Oldsmobile motor cars and commercial vehicles at Vivian Lewis, Limited

First known reference: The Mail, 8 February 1919, page 12



Magnificent 8-Cylinder Car

A new model, but an old make, in the eight-cylinder Oldsmobile, has just been unpacked by Vivian Lewis. Ltd. The Oldsmobile was one of the first makes of motor cars introduced into Adelaide about 15 years ago. Although designed in the infancy of the motor industry, same of the original Oldsmobiles with their tiller steering can be seen running on the roads to day.

The present model Oldsmobile is a handsome looking motor car fitted with a roomy seven-seater body. The two extra seats in the back fold neatly away, and are hidden when the car is required as a five-seater only. It is painted a beautiful cream colour, upholstered in real leather, with one-man hood and double folding wind screen. The engine is an eight cylinder L-head V type, the cylinders cast en bloc with detachable heads...

Last known reference: March 1929

Summary: Oldsmobile had a fine pedigree in South Australia, being the first motor car imported in numbers into the state. Agents Duncan & Fraser landed the first shipment in September 1903, and did well with the marque for a couple of years with sales rivalled only by those of De Dion Bouton sold by the Lewis Cycle and Motor Works.

Of course Oldsmobile ran into troubles, and even after the General Motors take over in 1908 the firm struggled rather than leapt back on to its feet. In its "luxury car" guise (the single model offered in 1914 was a 7.3-litre six-cylinder car on an 11-foot or 11-foot 6-inch wheelbase) there was little demand from the South Australian market, and it seems likely that no new Oldsmobile was sold here between 1908 and the end of the first war.

The drought was broken when Vivian Lewis Limited landed, with much fanfare, a single car in February 1919. This car was described in some detail in the local press, garnering headlines like "A Regal Oldsmobile" and "Magnificent 8-Cylinder Car", and was the subject of a display advertisement by Vivian Lewis Ltd. Within a week the car was purchased by Mr. T. W. C. Lock of Semaphore Road, Exeter, who used it as a high-class hire car, joining a Pullman car, also purchased from Lewis, in his hire car fleet. Mr. Lock was said to have been lucky to secure the car, as "there were quite a number of keen buyers after the vehicle". If true, these potential buyers were forced to wait, for although further Oldsmobiles were "on order, and expected to arrive at an early date" in February Mr Lock's machine was the lone (modern) Oldsmobile on South Australian roads until the very end of the year.

I'm not sure what caused the delay in shipment of Oldsmobiles, but there were many issues to be sorted by industry following the end of the war. In November 1919, Lewis were back to square one, announcing (again) that they had secured the agency and that cars would arrive by the end of the month. Although the L-head V8 was still available (Model 45B), initial shipments were of the six-cylinder valves-in-head Model 37A.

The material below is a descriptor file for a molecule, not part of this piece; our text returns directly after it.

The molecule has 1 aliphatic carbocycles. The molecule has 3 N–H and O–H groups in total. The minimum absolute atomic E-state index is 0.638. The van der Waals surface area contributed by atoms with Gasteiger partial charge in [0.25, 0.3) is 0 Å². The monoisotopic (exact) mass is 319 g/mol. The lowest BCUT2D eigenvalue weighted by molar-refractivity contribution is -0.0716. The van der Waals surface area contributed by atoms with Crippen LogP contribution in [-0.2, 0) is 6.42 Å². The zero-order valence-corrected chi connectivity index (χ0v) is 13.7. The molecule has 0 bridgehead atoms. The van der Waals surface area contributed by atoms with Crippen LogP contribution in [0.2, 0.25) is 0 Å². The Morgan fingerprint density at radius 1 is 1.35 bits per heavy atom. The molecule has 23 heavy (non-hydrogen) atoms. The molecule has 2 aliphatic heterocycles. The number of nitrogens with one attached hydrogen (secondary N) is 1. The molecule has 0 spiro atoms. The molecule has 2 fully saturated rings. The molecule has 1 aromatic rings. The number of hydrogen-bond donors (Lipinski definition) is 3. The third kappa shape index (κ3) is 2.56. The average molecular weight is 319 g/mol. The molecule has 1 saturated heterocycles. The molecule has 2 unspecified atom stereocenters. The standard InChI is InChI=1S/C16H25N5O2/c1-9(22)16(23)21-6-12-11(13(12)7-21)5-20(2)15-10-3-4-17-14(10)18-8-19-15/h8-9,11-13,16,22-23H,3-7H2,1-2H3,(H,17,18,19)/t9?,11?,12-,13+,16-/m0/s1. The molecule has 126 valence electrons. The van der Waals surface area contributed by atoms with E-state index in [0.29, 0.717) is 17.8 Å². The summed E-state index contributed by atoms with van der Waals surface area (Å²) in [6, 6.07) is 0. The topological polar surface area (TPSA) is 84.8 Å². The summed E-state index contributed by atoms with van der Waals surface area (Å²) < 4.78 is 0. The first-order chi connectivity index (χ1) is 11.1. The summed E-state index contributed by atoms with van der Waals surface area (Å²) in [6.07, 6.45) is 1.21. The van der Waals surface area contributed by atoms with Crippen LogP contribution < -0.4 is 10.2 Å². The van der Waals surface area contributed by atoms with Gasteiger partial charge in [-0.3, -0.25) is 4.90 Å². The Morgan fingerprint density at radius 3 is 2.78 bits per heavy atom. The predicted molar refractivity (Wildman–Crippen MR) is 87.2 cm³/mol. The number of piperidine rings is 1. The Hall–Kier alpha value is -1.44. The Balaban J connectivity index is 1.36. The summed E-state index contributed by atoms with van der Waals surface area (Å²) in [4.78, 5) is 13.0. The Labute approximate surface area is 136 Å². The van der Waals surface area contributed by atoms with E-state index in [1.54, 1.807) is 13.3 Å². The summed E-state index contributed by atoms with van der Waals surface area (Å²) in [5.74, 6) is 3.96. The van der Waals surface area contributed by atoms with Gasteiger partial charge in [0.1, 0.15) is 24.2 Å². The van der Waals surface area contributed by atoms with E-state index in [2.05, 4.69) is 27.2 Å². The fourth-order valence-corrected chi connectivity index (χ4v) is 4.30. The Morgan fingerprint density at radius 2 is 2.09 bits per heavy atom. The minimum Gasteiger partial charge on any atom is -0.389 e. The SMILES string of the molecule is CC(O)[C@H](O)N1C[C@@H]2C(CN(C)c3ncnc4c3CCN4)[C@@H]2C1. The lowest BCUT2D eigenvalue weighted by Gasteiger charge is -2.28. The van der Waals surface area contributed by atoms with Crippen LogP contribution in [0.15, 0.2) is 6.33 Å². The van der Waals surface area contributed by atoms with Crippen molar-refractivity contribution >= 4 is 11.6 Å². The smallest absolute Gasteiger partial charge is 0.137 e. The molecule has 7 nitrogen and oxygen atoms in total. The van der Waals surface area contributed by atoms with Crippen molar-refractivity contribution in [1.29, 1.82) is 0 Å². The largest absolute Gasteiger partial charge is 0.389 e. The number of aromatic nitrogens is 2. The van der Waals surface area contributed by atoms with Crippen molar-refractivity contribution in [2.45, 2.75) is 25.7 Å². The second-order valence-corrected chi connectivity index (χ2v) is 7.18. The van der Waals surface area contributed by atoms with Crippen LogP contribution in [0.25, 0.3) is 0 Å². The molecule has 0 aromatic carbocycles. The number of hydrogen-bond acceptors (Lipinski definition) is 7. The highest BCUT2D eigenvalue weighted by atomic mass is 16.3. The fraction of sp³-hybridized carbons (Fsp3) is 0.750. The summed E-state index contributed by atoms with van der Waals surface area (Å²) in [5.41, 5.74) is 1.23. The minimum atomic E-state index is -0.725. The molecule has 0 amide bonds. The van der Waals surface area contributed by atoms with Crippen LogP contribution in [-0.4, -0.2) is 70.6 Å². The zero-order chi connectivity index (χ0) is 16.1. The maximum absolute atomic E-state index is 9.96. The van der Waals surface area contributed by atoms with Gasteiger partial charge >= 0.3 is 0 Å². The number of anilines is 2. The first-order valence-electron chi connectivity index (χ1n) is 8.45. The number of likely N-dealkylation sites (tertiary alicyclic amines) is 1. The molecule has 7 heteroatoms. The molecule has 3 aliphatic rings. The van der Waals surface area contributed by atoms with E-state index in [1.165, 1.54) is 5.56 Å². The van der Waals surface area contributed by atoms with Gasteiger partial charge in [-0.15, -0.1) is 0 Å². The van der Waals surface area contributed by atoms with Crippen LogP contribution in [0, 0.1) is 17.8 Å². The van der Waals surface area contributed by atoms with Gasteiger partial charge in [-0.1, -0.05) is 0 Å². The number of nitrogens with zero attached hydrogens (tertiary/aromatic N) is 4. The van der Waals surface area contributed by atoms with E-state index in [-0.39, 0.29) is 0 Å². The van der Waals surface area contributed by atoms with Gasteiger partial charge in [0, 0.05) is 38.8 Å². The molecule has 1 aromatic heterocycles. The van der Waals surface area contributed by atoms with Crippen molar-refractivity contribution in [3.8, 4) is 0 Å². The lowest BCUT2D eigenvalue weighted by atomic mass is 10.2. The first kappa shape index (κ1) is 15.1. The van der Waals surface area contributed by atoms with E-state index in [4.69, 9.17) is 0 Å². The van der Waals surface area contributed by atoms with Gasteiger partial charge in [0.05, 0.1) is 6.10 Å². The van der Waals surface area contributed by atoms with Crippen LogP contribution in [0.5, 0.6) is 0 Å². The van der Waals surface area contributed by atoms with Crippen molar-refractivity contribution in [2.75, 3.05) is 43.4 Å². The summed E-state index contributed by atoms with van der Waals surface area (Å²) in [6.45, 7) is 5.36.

From the Advertiser, 23 January 1920

Oldsmobiles arrived regularly during 1920, and both the Six and Eight were available. Most cars were imported as chassis only, and carried Lewis coachwork built in the ever-expanding works on Gawler Place South. At Adelaide's first ever Motor Show in October 1920, an Oldsmobile Six was shown on the Vivian Lewis stand, together with an Oldsmobile Eight chassis.

Oldsmobiles on the Lewis stand at the 1920 Motor Show

In October 1921 the Oldsmobile Four - a 3.7-litre car designated Model 43 - made it appearance at the Melbourne Motor Show. The Four replaced the Six, and Lewis sold these from late 1921. The sidevalve V8 was still available, now designated Model 46.

olds-1921-09.jpg (57804 bytes)

As 1922 rolled into 1923, Lewis were doing well with the Oldsmobile lines; in fact it was about the only thing that was going well for them! There was no shortage of testimonials from contented Oldsmobile owners, but surely one of the most impressive was the dedication of the Weckert Brothers of Brinkworth in South Australia's mid-North who purchased five Oldsmobiles between January 1921 and January 1923.

Weckert Brothers with Oldsmobile cars 1921 1923

By 1924 the Oldsmobile was strong brand; so strong that it was likely the catalyst for the take-over of Vivian Lewis Limited by Fred Mann and his company Mann's Motors. In March 1924 the "new" Olds Six (the Model 30) was selling well, with claims of 40 sold in four days, and 50 chassis on order. But this period represented the dying days of the Lewis firm in its family owned and run guise. The following month, now under Mann's ownership, Vivian Lewis Ltd was stripped of all but the Oldsmobile agency, and in June 1925 the business relocated across town to new (if temporary) premises in Weymouth Street, where Oldsmobile business continued apace. Vivian Lewis/Oldsmobile body plates from this period have survived.

The Oldsmobile brand and the Vivian Lewis Limited name remained linked until 1929. By this time Mann had restyled his businesses as distributors of motor cars, and the Vivian Lewis Limited name was used as the "Metropolitan Distributor" for Oldsmobile. With economic troubles looming Mann was busy reshaping his business and in April 1929 the Oldsmobile distributorship was passed on to Freeman Motors Limited.

Amount of information available: Technical detail of cars, bodies, colour schemes, testimonials, Francis Birtles trips in Oldsmobile, etc.

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